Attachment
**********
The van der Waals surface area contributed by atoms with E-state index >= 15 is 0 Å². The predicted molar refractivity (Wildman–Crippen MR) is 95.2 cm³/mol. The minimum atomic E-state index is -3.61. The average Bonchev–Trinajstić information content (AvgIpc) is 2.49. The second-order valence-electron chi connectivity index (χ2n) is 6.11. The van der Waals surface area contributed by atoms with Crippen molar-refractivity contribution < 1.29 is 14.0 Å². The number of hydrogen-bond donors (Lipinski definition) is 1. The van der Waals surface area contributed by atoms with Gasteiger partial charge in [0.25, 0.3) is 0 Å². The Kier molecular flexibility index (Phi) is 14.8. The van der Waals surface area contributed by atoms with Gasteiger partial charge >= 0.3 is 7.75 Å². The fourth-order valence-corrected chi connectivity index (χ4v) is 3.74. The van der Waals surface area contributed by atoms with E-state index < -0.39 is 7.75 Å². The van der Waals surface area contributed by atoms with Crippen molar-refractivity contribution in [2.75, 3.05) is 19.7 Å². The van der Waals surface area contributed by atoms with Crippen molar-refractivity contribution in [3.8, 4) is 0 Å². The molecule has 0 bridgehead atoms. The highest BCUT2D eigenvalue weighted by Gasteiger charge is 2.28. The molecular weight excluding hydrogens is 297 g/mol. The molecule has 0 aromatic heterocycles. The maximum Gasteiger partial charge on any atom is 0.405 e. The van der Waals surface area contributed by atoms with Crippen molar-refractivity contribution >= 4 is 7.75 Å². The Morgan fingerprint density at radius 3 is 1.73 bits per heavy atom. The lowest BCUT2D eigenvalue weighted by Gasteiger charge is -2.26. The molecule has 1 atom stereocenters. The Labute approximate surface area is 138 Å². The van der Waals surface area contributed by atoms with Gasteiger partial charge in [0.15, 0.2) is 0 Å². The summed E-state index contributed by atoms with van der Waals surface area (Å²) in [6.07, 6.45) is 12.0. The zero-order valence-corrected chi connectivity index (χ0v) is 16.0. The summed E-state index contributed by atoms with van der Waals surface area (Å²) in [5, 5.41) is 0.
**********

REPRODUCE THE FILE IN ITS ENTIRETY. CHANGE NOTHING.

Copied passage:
The van der Waals surface area contributed by atoms with E-state index >= 15 is 0 Å². The predicted molar refractivity (Wildman–Crippen MR) is 95.2 cm³/mol. The minimum atomic E-state index is -3.61. The average Bonchev–Trinajstić information content (AvgIpc) is 2.49. The second-order valence-electron chi connectivity index (χ2n) is 6.11. The van der Waals surface area contributed by atoms with Crippen molar-refractivity contribution < 1.29 is 14.0 Å². The number of hydrogen-bond donors (Lipinski definition) is 1. The van der Waals surface area contributed by atoms with Gasteiger partial charge in [0.25, 0.3) is 0 Å². The Kier molecular flexibility index (Phi) is 14.8. The van der Waals surface area contributed by atoms with Gasteiger partial charge >= 0.3 is 7.75 Å². The fourth-order valence-corrected chi connectivity index (χ4v) is 3.74. The van der Waals surface area contributed by atoms with E-state index < -0.39 is 7.75 Å². The van der Waals surface area contributed by atoms with Crippen molar-refractivity contribution in [2.75, 3.05) is 19.7 Å². The van der Waals surface area contributed by atoms with Crippen molar-refractivity contribution in [3.8, 4) is 0 Å². The molecule has 0 bridgehead atoms. The highest BCUT2D eigenvalue weighted by Gasteiger charge is 2.28. The molecular weight excluding hydrogens is 297 g/mol. The molecule has 0 aromatic heterocycles. The maximum Gasteiger partial charge on any atom is 0.405 e. The van der Waals surface area contributed by atoms with Crippen molar-refractivity contribution >= 4 is 7.75 Å². The Morgan fingerprint density at radius 3 is 1.73 bits per heavy atom. The lowest BCUT2D eigenvalue weighted by Gasteiger charge is -2.26. The molecule has 1 atom stereocenters. The Labute approximate surface area is 138 Å². The van der Waals surface area contributed by atoms with Gasteiger partial charge in [0.15, 0.2) is 0 Å². The summed E-state index contributed by atoms with van der Waals surface area (Å²) in [6.07, 6.45) is 12.0. The zero-order valence-corrected chi connectivity index (χ0v) is 16.0. The summed E-state index contributed by atoms with van der Waals surface area (Å²) in [5, 5.41) is 0.